Tuesday, April 27, 2010
Saturday, April 24, 2010
I've already read this, and I could not stand it. Yeah, I'm probably the only one, but just thinking about it makes me grimace. -shudders- I received this for review from Around The World Tours.
I had a good week! What about you?
Friday, April 23, 2010
Nola, whose life has been overshadowed by her sister’s illness, travels to Maine to experience a summer of independence. There she meets Carly – a dynamic friend who breaks all boundaries and threatens to steal Nola’s fragile identity. Ironically, it’s through confrontation with Carly that Nola learns who she truly is.
2. What inspired you to write The Complete History of Why I Hate Her? What was the writing process like?
I wanted to write a friendship book. For some reason, we allow ourselves to be trapped in friendships that are fraught with difficulties. If a girl breaks up with a guy who’s bad for her, we applaud. But if a girl wants to end a female friendship that’s toxic, we label her petty or mean. We often don’t give ourselves permission to do what’s best for us.
The writing process was hard for this book. I put so much energy into creating the sly, manipulative Carly that I often felt completely drained by the end of the day.
3. The Complete History of Why I Hate Her deals with what I like to call "frenemies," a common relationship nowadays. Did you draw from personal experience or from other people's experiences with these kind of relationships?
I drew from personal experience. When I was younger, I met a women who I thought was the perfect friend. What I didn’t realize was that she had been stalking me. Not only had she been following me, watching me -- she was slowly becoming me. Carly is primarily based on that experience.
4. Do you have any necessities while writing?
All I require is my laptop. I’ve learned to write anywhere.
5. Everyone's forced to read classics in high school English. Which ones did you love? Which ones should students never be forced to read?
I loved anything written by Jane Austin. No high school student should be required to read Moby Dick. (I’ve tried many times and given up.)
6. The one book everyone should read?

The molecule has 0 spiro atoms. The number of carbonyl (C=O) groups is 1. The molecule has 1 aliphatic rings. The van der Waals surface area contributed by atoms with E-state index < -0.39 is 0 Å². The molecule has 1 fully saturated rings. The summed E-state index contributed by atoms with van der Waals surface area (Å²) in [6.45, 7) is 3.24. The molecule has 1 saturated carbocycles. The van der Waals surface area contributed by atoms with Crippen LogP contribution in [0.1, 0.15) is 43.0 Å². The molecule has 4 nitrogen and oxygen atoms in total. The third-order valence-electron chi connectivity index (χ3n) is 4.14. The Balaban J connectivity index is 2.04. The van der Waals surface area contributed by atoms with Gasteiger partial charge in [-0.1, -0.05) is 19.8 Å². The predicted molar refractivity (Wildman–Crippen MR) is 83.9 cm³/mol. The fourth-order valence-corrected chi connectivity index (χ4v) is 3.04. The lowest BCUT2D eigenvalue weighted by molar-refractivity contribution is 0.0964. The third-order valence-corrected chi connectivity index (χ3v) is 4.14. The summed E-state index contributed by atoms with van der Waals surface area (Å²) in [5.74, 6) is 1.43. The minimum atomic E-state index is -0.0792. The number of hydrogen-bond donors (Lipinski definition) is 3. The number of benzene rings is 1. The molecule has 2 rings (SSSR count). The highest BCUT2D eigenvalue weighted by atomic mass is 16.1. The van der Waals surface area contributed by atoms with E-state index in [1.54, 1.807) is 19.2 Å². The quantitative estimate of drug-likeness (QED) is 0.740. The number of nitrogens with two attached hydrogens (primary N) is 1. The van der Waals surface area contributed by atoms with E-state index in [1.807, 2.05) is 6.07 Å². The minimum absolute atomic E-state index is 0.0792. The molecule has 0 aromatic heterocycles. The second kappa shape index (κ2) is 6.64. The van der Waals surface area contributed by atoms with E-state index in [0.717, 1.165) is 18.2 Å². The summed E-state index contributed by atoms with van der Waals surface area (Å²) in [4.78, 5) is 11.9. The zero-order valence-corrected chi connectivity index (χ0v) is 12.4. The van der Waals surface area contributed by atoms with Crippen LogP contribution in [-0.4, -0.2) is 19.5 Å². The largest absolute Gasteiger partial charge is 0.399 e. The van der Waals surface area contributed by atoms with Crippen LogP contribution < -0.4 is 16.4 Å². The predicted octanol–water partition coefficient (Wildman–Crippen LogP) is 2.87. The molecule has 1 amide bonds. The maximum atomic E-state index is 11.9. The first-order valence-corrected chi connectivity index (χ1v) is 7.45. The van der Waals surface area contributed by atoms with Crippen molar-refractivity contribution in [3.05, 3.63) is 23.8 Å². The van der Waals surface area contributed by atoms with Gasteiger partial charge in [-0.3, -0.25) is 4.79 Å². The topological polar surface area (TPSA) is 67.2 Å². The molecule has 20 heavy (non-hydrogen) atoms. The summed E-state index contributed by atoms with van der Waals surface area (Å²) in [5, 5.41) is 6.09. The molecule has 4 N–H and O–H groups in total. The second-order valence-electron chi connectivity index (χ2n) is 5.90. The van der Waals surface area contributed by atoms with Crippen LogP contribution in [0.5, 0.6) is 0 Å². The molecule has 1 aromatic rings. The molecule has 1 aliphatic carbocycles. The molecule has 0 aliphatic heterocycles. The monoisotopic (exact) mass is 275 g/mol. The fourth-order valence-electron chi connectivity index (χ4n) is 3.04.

If you like my book, The Complete History of Why I Hate Her (and you’re interested in writing) read Truth and Beauty: A Friendship -- a memoir by Ann Patchett.
7. Are you working on anything at the moment? If so, please tell us a little about it.
It’s 3:00 am. A seventeen-year-old girl calls her best friend: “Come get me! Please!” Apparently her boyfriend had crawled through her bedroom window. Or did he? It’s a story told from several points of view and each telling or retelling gives an entirely different perspective.
Thank you so much for joining us Jennifer!
Thursday, April 22, 2010
Jekel Loves Hyde by Beth Fantaskey
(HC/May 2010/Harcourt Children's Books)
I haven't yet read Jessica's Guide, but after this lackluster read, I'm not sure I'll even bother. The plot could have been very interesting, and near the middle, it was the only thing propelling me forward. Jill was boring, mousy, and so dull. I could never decide if Tristen was good or bad. There was no humor, no excitement, and no chemistry. It was a flop. Maybe you should pick it up if you enjoyed Ms. Fantaskey's previous work, but I can't offer a personal take on that.
Monday, April 19, 2010
Sunday, April 18, 2010
Still Sucks to Be Me by Kimberly Pauley
Heavenly by Jennifer Laurens
Lifted by Wendy Toliver
Spell Hunter by R. J. Anderson - reading this now and really liking it!
Boys, Girls, and Other Hazardous Materials by Rosalind Wiseman
Swoon at Your Own Risk by Sydney Salter
Thanks to Around The World Tours for these
Saturday, April 17, 2010
Publisher: Sourcebooks Fire
Sunday, April 11, 2010
Wednesday, April 7, 2010
by Alex McAulay
Courtney Stanton thinks she's on just another ski trip with her friends -- until a horrific car accident strands them all on an isolated Colorado road during a blizzard. Frightened but alive, Courtney and her companions discover an abandoned vehicle nearby, and seek help. But the vehicle turns out to be a prison van, with the inmates missing, and the guard's dead body in the front seat.
Soon after, a stumbling figure emerges from the snow, a handcuffed refugee from the van. He says he's been in prison for selling meth, but that he once served in the army. Dare they trust him? He pleads innocence about the guard's murder, warns them about the other fugitives, and promises he will help guide them out of the wilderness. But as the group begins a nightmare trek across the frozen landscape, they start to get the feeling he hasn't told them the entire truth, and someone -- or something -- is secretly watching their every move.
Reasons I want to read this:
1. Gorgeous cover - love the simple font.
2. Doesn't this sound thrilling and terrifying and chilling and nail-bitingly suspenseful all at once?!?
3. This is exactly my kind of read.
4. Oh boy. I just can't get over how amazing this sounds.